You know it’s going to be a long day when a legislative hearing begins with a 36-page amendment to the principle bill being heard - LD 1534, sponsored by Senate President Kevin Raye. But given the long and contentious history of the Land Use Regulation Commission, I guess something like this could have been expected.
Four bills seeking to reform, reorganize, or abolish LURC were scheduled for this Tuesday, May 17, hearing. A large turnout forced many into nearby rooms where they could listen to the hearing. I secured my seat in the hearing room an hour prior to the start by leaving my briefcase and computer there – an old trick I learned a long time ago.
Unfortunately, the amendment to LD 1534 resulted in two hearings. Members of the public – who had no access to the amendment prior to the hearing – testified on the four bills scheduled. The LePage Administration, some legislators, county commissioners, and large landowners represented by the Maine Forest Products Council – all of whom participated in the drafting of the amendment – testified on the amendment.
While three of the bills would shut down LURC, and one (sponsored by Rep. Jeff McCabe is designed to streamline LURC’s processes while maintaining the agency, it’s the amended version of LD 1534 that will serve as the primary vehicle for discussion and action in a work session scheduled for May 20 by the Agriculture, Conservation and Forestry Committee.
In a nutshell, the amendment shuts down LURC and transfers most of its responsibilities for planning, zoning, and regulation in the unorganized territories to the counties. Oversight of forestry practices would shift from LURC to the Maine Forest Service. Responsibility for the Natural Resources Protection Act and Site Location of Development Act stays with the Department of Environmental Protection including wind power development. A yearlong transition process is also described in the amendment.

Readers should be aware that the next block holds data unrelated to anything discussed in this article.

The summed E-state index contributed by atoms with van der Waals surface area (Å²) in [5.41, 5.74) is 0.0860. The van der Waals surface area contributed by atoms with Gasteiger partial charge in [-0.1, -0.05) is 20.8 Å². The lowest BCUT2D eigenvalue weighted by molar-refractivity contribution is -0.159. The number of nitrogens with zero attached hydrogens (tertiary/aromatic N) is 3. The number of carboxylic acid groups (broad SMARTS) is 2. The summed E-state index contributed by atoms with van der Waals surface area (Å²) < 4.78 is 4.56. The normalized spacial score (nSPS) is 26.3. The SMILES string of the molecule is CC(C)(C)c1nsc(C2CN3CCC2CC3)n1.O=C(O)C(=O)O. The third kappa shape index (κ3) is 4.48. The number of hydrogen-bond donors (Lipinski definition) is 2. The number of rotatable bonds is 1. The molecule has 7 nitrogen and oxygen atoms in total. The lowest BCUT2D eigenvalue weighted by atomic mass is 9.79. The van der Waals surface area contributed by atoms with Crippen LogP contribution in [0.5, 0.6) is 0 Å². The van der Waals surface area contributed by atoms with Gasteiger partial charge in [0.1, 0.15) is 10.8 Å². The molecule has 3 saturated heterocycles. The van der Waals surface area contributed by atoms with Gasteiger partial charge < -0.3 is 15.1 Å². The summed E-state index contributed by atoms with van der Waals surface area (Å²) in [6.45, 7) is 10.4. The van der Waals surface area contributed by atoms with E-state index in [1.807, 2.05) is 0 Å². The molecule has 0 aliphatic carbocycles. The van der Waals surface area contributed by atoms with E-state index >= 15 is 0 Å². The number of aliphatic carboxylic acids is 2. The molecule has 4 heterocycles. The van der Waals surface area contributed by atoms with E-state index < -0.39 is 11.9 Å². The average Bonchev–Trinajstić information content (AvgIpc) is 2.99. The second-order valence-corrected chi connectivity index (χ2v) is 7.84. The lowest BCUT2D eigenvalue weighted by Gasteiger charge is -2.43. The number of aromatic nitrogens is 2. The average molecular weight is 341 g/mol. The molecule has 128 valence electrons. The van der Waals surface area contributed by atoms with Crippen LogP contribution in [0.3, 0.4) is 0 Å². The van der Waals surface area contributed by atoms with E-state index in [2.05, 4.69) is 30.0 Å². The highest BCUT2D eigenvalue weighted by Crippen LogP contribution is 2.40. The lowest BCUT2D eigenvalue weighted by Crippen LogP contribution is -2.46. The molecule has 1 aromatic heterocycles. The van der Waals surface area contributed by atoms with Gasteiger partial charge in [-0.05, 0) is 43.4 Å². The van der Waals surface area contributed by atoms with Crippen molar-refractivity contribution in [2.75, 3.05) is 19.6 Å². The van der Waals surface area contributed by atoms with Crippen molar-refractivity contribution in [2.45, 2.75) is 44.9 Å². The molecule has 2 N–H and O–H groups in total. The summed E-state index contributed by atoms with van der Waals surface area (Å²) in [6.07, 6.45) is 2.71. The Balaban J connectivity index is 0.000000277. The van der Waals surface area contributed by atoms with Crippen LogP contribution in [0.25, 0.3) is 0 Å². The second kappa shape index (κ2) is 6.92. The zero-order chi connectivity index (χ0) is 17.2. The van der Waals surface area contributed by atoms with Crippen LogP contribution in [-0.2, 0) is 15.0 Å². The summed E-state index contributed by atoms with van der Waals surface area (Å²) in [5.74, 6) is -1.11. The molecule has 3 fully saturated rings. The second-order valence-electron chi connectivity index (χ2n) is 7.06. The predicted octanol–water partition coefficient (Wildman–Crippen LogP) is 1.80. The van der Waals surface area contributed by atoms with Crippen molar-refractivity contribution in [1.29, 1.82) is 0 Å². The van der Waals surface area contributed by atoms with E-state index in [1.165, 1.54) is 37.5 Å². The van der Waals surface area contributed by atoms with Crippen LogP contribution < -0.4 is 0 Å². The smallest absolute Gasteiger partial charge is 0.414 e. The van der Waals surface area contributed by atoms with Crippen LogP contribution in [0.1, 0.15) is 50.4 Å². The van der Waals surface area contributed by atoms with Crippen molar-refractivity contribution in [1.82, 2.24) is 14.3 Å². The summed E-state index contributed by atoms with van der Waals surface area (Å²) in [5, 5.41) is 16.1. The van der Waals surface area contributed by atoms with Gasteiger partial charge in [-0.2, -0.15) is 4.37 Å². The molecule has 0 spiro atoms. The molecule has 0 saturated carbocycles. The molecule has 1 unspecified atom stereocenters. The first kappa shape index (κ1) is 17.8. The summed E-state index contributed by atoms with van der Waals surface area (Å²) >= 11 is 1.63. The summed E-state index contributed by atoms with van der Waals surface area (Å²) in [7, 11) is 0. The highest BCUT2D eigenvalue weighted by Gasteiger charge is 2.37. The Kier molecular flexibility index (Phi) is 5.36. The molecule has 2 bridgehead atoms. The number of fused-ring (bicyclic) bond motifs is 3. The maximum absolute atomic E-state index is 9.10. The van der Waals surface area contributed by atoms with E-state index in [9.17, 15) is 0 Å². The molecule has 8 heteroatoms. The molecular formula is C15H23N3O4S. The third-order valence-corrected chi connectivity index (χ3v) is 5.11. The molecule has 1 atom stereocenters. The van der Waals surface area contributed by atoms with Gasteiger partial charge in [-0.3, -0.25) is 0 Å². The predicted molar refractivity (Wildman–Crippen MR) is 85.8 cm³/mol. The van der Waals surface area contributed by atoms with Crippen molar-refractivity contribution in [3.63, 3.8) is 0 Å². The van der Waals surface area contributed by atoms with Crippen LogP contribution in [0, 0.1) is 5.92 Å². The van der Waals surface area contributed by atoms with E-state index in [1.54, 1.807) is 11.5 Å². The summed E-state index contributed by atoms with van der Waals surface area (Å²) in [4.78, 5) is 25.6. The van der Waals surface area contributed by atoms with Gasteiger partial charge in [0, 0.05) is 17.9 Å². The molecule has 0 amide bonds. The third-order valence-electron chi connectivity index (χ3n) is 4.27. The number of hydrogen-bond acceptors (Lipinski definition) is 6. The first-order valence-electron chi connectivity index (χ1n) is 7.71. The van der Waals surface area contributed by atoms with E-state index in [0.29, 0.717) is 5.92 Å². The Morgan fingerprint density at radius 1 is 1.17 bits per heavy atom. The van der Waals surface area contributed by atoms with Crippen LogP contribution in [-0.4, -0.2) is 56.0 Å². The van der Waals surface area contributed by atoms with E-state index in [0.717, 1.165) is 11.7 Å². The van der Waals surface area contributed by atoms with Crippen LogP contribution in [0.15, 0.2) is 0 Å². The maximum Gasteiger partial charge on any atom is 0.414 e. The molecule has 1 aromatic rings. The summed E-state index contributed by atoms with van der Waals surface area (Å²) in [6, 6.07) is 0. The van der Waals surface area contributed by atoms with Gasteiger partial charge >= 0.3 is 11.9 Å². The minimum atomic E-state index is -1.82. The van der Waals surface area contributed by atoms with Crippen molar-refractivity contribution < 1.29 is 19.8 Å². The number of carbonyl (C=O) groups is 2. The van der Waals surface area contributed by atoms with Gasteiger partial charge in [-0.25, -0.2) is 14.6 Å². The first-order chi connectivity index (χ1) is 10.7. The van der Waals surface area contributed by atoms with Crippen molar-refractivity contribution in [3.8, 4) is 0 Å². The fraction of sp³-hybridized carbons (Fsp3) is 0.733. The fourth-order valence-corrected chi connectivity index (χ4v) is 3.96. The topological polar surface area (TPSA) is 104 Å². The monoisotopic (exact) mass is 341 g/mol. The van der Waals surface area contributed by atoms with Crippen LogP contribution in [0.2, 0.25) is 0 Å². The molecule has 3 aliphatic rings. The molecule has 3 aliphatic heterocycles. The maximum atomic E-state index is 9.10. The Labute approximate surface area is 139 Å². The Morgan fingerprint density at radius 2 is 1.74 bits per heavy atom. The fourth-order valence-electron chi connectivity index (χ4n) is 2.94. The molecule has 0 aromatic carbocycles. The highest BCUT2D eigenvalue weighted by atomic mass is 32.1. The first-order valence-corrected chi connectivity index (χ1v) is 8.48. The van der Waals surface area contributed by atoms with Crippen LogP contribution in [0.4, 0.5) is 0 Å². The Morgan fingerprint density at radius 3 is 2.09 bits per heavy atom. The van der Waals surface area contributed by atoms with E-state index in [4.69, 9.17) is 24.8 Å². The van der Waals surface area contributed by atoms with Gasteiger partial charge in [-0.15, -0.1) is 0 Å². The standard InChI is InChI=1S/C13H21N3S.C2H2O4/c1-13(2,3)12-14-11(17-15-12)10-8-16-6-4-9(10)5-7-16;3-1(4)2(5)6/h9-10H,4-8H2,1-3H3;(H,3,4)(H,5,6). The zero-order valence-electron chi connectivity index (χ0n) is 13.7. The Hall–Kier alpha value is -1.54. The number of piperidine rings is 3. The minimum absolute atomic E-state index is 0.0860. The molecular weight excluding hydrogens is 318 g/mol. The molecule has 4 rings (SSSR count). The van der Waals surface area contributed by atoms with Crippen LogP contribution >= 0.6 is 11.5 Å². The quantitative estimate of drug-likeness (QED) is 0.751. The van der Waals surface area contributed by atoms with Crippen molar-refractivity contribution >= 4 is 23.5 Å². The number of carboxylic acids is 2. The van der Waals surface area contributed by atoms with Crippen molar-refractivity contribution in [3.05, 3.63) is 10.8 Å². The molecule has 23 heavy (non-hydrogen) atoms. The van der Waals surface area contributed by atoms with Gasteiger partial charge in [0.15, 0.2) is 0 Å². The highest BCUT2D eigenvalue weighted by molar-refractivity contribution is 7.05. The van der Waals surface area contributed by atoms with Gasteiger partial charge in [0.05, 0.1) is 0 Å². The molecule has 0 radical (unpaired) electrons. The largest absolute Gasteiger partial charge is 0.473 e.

The counties are given several options to accept the new responsibilities and authorities as individual counties, groups of counties, or by a county-based land Use Review and Appeals Board. Counties also are provided with an array of options for land use planning, zoning and permitting in the unorganized territories.
The amendment claims “the bill pays for itself through existing tax revenues and the municipal cost component for services.” The cost issue is certain to get more scrutiny.
Senate President Raye kicked off the long afternoon with a very strong statement. “Nowhere else in the United States is there an equivalent of LURC, and I have long questioned the fairness and wisdom of Maine’s approach to planning in the (unorganized territories),” testified Raye. “In rural Maine, the acronym LURC is synonymous with heavy-handed government bureaucracy and overreach.”
“LURC… resembles a colonial power able to impose its members’ will on any given part of the (unorganized territories),” charged Raye, who cited LURC’s “absolutely shameful process surrounding the proposed Plum Creek development in Piscataquis County,” as one of the things that caused him to question the role of LURC. Raye said he “was appalled at the repugnant and humiliating nature,” of LURC’s process in the Plum Creek case.
Raye emphasized his desire to establish local control over decisions in the unorganized territories. “Under current Maine law and the LURC model, the people of Portland and other communities have as much of a voice and control over the (unorganized territories) as the very people who live there,” he said.
He said the “LURC model… is a paternalistic anachronism of a bygone era when those who were running Augusta at the time favored central planning and felt that local government was not up to the challenge of running their own affairs.”
In what certainly was one of Raye’s most passionate and powerful speeches, he laid out a strong case for eliminating LURC and shifting its responsibilities to Maine counties.
Bill Beardsley, Commissioner of the Department of Conservation, spoke in favor of the amendment, laying out a careful argument based on economics.
“Counties where LURC plans, zones and permits most of the land are, without exception, the poorest counties in Maine…. There is evidence of significant, endemic poverty in most of LURC’s jurisdiction,” said Beardsley.